It used to be that emerging and mid-career artists looking for more exposure could count on entering and being included in small exhibitions around the country. Venues in small towns or independent/non-profit art spaces provided me with early experience in exhibiting my work. One of these spaces was the City of Brea Art Gallery. After applying for a group show there, the curator liked my work enough to include me in some subsequent shows. The Wet Paint exhibition included other artists such as: Kim McCarty, Roger Herman, and Don Bachardy.
More well-known artists never applied to these exhibitions. This also goes for small awards affording a little prestige and an even smaller cash prize. One such award was the James D. Phelan Award in Printmaking:
But now it seems that any artist regardless of his or her status in the art world is vying for these opportunities. This creates a glut of applicants and inevitably, the lesser known artists are being squeezed out in favor of the ones who do not need the exposure. But before this happened I was also included in Impression/Ism. Being exhibited alongside such artists as Laura Owens, Monique Prieto, and Tony Berlant was a thrill.
Often times when receiving a rejection letter from an award or any other competition, they note the sheer number of entries and how difficult it was to select the work form such a vast pool of applicants. I see how these exhibitions and awards are becoming more competitive and so my personal rejection rate has increased every year. Rather than getting used to rejection, it seems to get harder to hear no. And to compound the feeling are the insufferable letters written to the losers. The most recent one I received stated that, “It is important to mention that your work was noticed for its’ high quality and the decision was a difficult one.” Clearly this was a form letter and I am sure I was not singled out for such a distinction but please, tell me the accepted work was better than mine. Tell me the truth. We artists don’t need to be lied to and have our misery sugar coated. If you don’t think my work is any good, say so and don’t let me cling on to the hope that you did in fact think my painting(s) was of ‘high quality’. I know that these curators are completely subjective in the process but just tell me the truth and let me move on.
On a less gloomy note, it was great to start off the new year with a last minute studio visit from a San Francisco collector of mine. I’m thrilled to see three small Mascleta works on birch panel now hanging in their Bay Area home. It is through the support of my longtime collectors and supporters that I have been mentally sustained for so long.
In this month’s “eye roll” section is the recent ruling against Belgian Painter, Luc Tuymans, for plagiarism. The Guardian reported that while the artist sited that Fair Use laws protected him, the judge found no discernable difference between the photographer’s portrait and the painted version of Tuymans’. I wholeheartedly agree with the apt description by the writer Adrian Searle that, “The painting A Belgian Politician is not a reproduction. Comparing Van Giel’s photograph and a reproduction of Tuymans’ painting levels out the conspicuous fact that paintings and photographs are different kinds of objects, that we read in different ways. Seeing them in a newspaper or online reduces both to the status of flat images. This trivializes the painter’s emphasis on touch, and the way a painting is made, as well as its appearance as a picture.”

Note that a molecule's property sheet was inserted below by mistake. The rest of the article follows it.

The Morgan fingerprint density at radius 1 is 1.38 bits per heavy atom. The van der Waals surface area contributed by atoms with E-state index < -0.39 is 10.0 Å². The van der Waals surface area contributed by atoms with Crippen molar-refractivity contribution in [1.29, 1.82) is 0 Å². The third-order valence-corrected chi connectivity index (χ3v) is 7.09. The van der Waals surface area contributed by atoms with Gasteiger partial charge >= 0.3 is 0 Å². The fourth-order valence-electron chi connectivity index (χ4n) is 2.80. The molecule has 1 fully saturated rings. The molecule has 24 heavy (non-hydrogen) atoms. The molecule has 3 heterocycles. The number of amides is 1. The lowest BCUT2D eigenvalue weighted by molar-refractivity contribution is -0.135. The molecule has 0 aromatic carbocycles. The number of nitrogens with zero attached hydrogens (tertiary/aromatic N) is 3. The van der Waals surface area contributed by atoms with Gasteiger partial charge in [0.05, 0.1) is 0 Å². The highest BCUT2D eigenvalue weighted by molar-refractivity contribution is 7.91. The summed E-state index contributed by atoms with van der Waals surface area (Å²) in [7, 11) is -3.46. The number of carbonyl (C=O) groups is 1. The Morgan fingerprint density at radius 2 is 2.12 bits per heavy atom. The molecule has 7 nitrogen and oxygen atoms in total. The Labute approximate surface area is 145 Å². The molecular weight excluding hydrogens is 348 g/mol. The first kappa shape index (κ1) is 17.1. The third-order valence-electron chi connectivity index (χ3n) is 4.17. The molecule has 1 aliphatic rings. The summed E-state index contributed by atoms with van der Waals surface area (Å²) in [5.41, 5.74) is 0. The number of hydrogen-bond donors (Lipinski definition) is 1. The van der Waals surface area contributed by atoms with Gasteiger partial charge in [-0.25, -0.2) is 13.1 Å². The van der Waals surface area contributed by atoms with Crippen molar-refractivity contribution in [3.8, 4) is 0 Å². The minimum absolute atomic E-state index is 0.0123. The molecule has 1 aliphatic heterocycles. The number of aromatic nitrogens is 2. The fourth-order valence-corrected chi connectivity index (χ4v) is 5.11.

This is not the only story in the news about plagiarism by artists recently but the only one where I completely defend the person being accused. Other infamous cases involve Damien Hirst, Jeff Koons, and probably the most famous in recent memory, the case against Shepard Fairey and his Obama Hope poster. At least Tuymans admitted using Katrijn van Giel’s photograph, ahem, Shep. I’m half expecting to get a knock on my door from everyone who has ever painted a stripe. If everything in art has already been done, isn’t everything we make derivative in some way?
The only time one of my designs has been appropriated as their own was when I was building my painting studio. My husband and I worked together on a design and he did some simple drawings on paper. We then had to hire an architect to do technical drawings for us that we could take to the city for permits. I was very happy with the architect’s work and when I needed more drawings for another project, I sought out his help again. When I arrived at the firm’s website homepage to search for contact information, there was my studio. Striking and lovely (by my own description), a modern building with metal siding, rectangular metal windows, a red wood door (now blue), and a cantilevered I beam that stretched out over the pool.
It was the small firm’s featured design and one that they no doubt considered the best job they had had to date. My immediate reaction was flattery. I was pleasantly surprised that my studio was showcased. When I called the office to see if they would work for me again, I mentioned that I saw my studio on their homepage. The architect was clearly flustered and became defensive. He began a speech about how he did a lot of work on that job and therefore was justified in using it as part of the firm’s portfolio. I was surprised he was so defensive but later I realized he thought I was calling to get them in trouble. The fact that the firm was passing it off as their own design didn’t even really bother me at the time as I’m not a competing architect. But I see now that they should have at least credited me in some way. I never asked them to, but it has since been taken down.
This month’s music: TV on the Radio